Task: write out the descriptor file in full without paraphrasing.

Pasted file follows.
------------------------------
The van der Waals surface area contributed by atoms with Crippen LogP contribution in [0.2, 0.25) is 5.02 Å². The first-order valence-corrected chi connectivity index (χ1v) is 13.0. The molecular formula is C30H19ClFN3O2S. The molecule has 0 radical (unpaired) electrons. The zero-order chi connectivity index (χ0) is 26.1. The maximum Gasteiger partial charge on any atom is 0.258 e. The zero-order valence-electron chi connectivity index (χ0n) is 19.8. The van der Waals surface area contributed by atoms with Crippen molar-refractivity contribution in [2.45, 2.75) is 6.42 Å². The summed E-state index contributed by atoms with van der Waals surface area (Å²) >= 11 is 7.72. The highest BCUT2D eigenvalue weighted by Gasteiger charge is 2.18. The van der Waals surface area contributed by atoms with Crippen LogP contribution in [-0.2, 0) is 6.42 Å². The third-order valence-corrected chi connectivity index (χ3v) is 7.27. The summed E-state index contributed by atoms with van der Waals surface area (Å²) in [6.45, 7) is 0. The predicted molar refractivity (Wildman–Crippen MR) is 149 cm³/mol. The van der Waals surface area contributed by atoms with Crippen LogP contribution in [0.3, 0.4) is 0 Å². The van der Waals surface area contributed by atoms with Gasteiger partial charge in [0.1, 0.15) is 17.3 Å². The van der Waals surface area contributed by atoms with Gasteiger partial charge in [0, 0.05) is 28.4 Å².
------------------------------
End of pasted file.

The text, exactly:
The van der Waals surface area contributed by atoms with Crippen LogP contribution in [0.2, 0.25) is 5.02 Å². The first-order valence-corrected chi connectivity index (χ1v) is 13.0. The molecular formula is C30H19ClFN3O2S. The molecule has 0 radical (unpaired) electrons. The zero-order chi connectivity index (χ0) is 26.1. The maximum Gasteiger partial charge on any atom is 0.258 e. The zero-order valence-electron chi connectivity index (χ0n) is 19.8. The van der Waals surface area contributed by atoms with Crippen molar-refractivity contribution in [2.45, 2.75) is 6.42 Å². The summed E-state index contributed by atoms with van der Waals surface area (Å²) >= 11 is 7.72. The highest BCUT2D eigenvalue weighted by Gasteiger charge is 2.18. The van der Waals surface area contributed by atoms with Crippen LogP contribution in [-0.2, 0) is 6.42 Å². The third-order valence-corrected chi connectivity index (χ3v) is 7.27. The summed E-state index contributed by atoms with van der Waals surface area (Å²) in [6.45, 7) is 0. The predicted molar refractivity (Wildman–Crippen MR) is 149 cm³/mol. The van der Waals surface area contributed by atoms with Crippen LogP contribution in [0.3, 0.4) is 0 Å². The van der Waals surface area contributed by atoms with Gasteiger partial charge in [0.1, 0.15) is 17.3 Å². The van der Waals surface area contributed by atoms with Gasteiger partial charge in [0, 0.05) is 28.4 Å².